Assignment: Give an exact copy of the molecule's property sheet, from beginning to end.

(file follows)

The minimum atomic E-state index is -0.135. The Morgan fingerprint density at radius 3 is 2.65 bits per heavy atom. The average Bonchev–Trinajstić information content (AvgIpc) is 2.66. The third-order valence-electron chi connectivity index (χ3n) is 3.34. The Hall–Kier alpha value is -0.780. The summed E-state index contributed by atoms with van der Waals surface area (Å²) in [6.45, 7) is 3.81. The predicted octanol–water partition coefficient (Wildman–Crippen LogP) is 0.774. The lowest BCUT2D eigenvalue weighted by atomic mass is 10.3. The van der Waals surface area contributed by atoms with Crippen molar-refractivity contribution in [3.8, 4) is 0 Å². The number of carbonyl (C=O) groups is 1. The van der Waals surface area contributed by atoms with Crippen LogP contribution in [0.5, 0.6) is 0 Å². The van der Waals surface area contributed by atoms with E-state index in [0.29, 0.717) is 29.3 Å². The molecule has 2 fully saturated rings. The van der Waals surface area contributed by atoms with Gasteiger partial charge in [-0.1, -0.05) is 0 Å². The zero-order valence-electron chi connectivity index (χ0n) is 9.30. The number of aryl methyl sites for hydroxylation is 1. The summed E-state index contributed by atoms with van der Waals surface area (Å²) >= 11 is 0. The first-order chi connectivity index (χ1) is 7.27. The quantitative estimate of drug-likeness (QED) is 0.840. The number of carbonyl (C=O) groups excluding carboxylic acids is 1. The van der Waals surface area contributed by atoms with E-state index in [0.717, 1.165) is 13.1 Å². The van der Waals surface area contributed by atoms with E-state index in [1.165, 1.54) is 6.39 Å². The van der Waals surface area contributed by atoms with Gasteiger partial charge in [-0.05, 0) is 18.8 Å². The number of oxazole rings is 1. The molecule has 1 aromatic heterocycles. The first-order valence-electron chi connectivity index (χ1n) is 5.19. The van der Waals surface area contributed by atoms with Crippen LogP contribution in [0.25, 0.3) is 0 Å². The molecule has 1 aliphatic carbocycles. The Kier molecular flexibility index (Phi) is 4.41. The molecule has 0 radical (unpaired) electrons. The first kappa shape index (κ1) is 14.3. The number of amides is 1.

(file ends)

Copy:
The minimum atomic E-state index is -0.135. The Morgan fingerprint density at radius 3 is 2.65 bits per heavy atom. The average Bonchev–Trinajstić information content (AvgIpc) is 2.66. The third-order valence-electron chi connectivity index (χ3n) is 3.34. The Hall–Kier alpha value is -0.780. The summed E-state index contributed by atoms with van der Waals surface area (Å²) in [6.45, 7) is 3.81. The predicted octanol–water partition coefficient (Wildman–Crippen LogP) is 0.774. The lowest BCUT2D eigenvalue weighted by atomic mass is 10.3. The van der Waals surface area contributed by atoms with Crippen molar-refractivity contribution in [3.8, 4) is 0 Å². The number of carbonyl (C=O) groups is 1. The van der Waals surface area contributed by atoms with Crippen LogP contribution in [0.5, 0.6) is 0 Å². The van der Waals surface area contributed by atoms with E-state index in [0.29, 0.717) is 29.3 Å². The molecule has 2 fully saturated rings. The van der Waals surface area contributed by atoms with Gasteiger partial charge in [-0.1, -0.05) is 0 Å². The zero-order valence-electron chi connectivity index (χ0n) is 9.30. The number of aryl methyl sites for hydroxylation is 1. The summed E-state index contributed by atoms with van der Waals surface area (Å²) >= 11 is 0. The first-order chi connectivity index (χ1) is 7.27. The quantitative estimate of drug-likeness (QED) is 0.840. The number of carbonyl (C=O) groups excluding carboxylic acids is 1. The van der Waals surface area contributed by atoms with E-state index in [0.717, 1.165) is 13.1 Å². The van der Waals surface area contributed by atoms with E-state index in [1.165, 1.54) is 6.39 Å². The van der Waals surface area contributed by atoms with Gasteiger partial charge in [-0.05, 0) is 18.8 Å². The number of oxazole rings is 1. The molecule has 1 aromatic heterocycles. The first-order valence-electron chi connectivity index (χ1n) is 5.19. The van der Waals surface area contributed by atoms with Crippen LogP contribution in [0.25, 0.3) is 0 Å². The molecule has 1 aliphatic carbocycles. The Kier molecular flexibility index (Phi) is 4.41. The molecule has 0 radical (unpaired) electrons. The first kappa shape index (κ1) is 14.3. The number of amides is 1.